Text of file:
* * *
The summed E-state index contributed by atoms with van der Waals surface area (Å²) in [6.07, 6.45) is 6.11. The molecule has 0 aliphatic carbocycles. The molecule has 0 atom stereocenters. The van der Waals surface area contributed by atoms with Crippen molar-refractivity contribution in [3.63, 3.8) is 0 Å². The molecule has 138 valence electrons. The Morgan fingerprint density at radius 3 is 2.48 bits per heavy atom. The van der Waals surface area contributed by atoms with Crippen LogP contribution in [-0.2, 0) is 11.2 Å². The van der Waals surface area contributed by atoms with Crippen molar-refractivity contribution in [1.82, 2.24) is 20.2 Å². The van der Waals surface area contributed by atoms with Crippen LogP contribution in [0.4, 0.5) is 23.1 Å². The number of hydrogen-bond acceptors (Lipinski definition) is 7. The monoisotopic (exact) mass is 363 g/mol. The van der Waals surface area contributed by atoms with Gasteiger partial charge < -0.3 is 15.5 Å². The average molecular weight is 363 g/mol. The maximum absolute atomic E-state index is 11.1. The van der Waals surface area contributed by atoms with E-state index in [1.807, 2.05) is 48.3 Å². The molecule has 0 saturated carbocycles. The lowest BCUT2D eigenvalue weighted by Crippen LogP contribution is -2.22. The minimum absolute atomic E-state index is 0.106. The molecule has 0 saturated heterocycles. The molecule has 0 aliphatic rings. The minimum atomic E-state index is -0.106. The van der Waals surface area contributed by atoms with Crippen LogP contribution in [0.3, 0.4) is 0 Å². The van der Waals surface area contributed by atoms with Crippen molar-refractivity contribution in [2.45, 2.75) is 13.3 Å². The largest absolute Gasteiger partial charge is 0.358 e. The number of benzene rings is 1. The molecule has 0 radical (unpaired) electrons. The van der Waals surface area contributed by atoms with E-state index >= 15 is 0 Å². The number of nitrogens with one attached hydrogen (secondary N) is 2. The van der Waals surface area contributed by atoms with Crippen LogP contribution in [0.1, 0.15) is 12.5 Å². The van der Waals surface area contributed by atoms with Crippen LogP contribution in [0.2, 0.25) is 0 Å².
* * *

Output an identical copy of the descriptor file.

The summed E-state index contributed by atoms with van der Waals surface area (Å²) in [6.07, 6.45) is 6.11. The molecule has 0 aliphatic carbocycles. The molecule has 0 atom stereocenters. The van der Waals surface area contributed by atoms with Crippen molar-refractivity contribution in [3.63, 3.8) is 0 Å². The molecule has 138 valence electrons. The Morgan fingerprint density at radius 3 is 2.48 bits per heavy atom. The van der Waals surface area contributed by atoms with Crippen LogP contribution in [-0.2, 0) is 11.2 Å². The van der Waals surface area contributed by atoms with Crippen molar-refractivity contribution in [1.82, 2.24) is 20.2 Å². The van der Waals surface area contributed by atoms with Crippen LogP contribution in [0.4, 0.5) is 23.1 Å². The number of hydrogen-bond acceptors (Lipinski definition) is 7. The monoisotopic (exact) mass is 363 g/mol. The van der Waals surface area contributed by atoms with Gasteiger partial charge < -0.3 is 15.5 Å². The average molecular weight is 363 g/mol. The maximum absolute atomic E-state index is 11.1. The van der Waals surface area contributed by atoms with E-state index in [1.807, 2.05) is 48.3 Å². The molecule has 0 saturated carbocycles. The lowest BCUT2D eigenvalue weighted by Crippen LogP contribution is -2.22. The minimum absolute atomic E-state index is 0.106. The molecule has 0 saturated heterocycles. The molecule has 0 aliphatic rings. The minimum atomic E-state index is -0.106. The van der Waals surface area contributed by atoms with Crippen LogP contribution in [0.3, 0.4) is 0 Å². The van der Waals surface area contributed by atoms with Crippen molar-refractivity contribution in [2.45, 2.75) is 13.3 Å². The largest absolute Gasteiger partial charge is 0.358 e. The number of benzene rings is 1. The molecule has 0 radical (unpaired) electrons. The van der Waals surface area contributed by atoms with E-state index >= 15 is 0 Å². The number of nitrogens with one attached hydrogen (secondary N) is 2. The van der Waals surface area contributed by atoms with Crippen LogP contribution in [0.1, 0.15) is 12.5 Å². The van der Waals surface area contributed by atoms with Crippen LogP contribution in [0.2, 0.25) is 0 Å².